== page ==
Games journalism is an interesting beast. On the one hand, you must maintain a careful balance with your sources within the industry itself, staying both involved enough to continue the flow of information, while also not weaving yourself too closely as to compromise your impartiality. On the other hand, your audience also has an expectation when they come to you as their source of news and information. They want to know what you know.

And for the most part, it’s not all that difficult.

Finding something out, writing it down, and releasing the article to the public seems like a fairly straightforward gig. If it’s postive, great! If not, even better, let the flame war begin!
What happens, then, when secrets are leaked, when information not yet ready for release finds its way to the public?

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I am referring to the recent announcement by Kotaku in an article by Stephen Totilo back on the 19th of November, in which he announced his belief that Ubisoft and Bethesda had blacklisted Kotaku. This means that those publishers behave as thought Kotaku doesn’t exist. They are removed from mailing lists, do not reply to any form of contact, and block access to games and their creators.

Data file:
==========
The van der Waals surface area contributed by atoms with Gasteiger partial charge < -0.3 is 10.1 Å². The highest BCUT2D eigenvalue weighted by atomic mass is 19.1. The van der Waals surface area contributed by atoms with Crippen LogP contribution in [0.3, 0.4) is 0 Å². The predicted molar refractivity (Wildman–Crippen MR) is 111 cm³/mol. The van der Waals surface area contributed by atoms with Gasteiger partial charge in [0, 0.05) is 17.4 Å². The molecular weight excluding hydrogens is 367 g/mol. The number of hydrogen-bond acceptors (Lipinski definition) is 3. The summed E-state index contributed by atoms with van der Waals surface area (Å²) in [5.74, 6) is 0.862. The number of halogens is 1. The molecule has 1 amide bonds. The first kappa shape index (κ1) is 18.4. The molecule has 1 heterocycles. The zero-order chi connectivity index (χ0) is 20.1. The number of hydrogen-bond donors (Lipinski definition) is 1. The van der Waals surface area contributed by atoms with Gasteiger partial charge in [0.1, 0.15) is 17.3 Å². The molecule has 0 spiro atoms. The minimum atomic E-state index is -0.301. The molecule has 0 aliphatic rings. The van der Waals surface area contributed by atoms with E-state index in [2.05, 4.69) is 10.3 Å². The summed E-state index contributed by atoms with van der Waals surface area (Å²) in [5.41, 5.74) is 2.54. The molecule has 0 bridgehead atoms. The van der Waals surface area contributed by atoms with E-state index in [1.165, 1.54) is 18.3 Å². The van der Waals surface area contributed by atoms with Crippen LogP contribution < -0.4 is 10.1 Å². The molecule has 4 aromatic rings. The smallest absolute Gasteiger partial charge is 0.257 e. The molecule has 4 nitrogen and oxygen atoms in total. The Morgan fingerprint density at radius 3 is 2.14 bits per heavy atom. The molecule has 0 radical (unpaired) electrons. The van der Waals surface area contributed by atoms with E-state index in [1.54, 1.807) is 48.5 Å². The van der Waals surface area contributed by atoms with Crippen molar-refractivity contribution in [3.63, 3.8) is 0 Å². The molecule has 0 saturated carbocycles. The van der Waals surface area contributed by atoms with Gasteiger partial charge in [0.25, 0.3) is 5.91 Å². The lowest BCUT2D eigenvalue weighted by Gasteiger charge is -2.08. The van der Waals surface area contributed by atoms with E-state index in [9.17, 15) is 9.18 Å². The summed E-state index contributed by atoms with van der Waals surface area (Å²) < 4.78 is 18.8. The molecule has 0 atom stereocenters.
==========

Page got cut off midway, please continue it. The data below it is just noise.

Ubisoft, Totilo believes, did so after Kotaku released early, leaked imagery of Assassin’s Creed: Syndicate, after doing so the previous year with Assassin’s Creed: Unity.

Bethesda had a similar nail in the coffin when Kotaku released info on then-in-development Fallout 4. Previously that same year they had covered the troubled development of both Doom 4 and Prey 2. In the case of Prey 2, Bethesda had tried to cover it up, which Kotaku revealed yet again.

Some disagree with this sort of spoiler journalism. There are those on the internet that argue that they, Kotaku, should have a level of respect for both the development cycle and the surprise that comes with a new announcement. After all, if a game is still being developed, is it fair to show off assets early? Is it fair to release early information before a developer is ready to talk about it? Do they have a responsibility to fans to keep information like that quiet until such time as a public release?

Pitchforks down please

As much as I would love to rally behind the troops and say ‘Yes! They should let secrets be secret! Let my gamer hype reign supreme!’, we can’t expect that. For as many people as are upset about learning something before it is planned to go live, there are likely just as many excited to hear about it early. Bethesda’s blacklisting of Kotaku for their releasing of documents indicating lies told to gamers to cover up the development troubles of Prey 2 fall dangerously close to censorship. While the developers and publishers have every right to not want their games shown off ahead of schedule, the restriction of information does no one any favors.

Kotaku is going to continue to do what they do. Unfortunately, it looks like for now, they aren’t going to be your source of early Bethesda and Ubisoft information though. Time will tell if they can get their radio silence lifted.

Stay Kultured, everyone!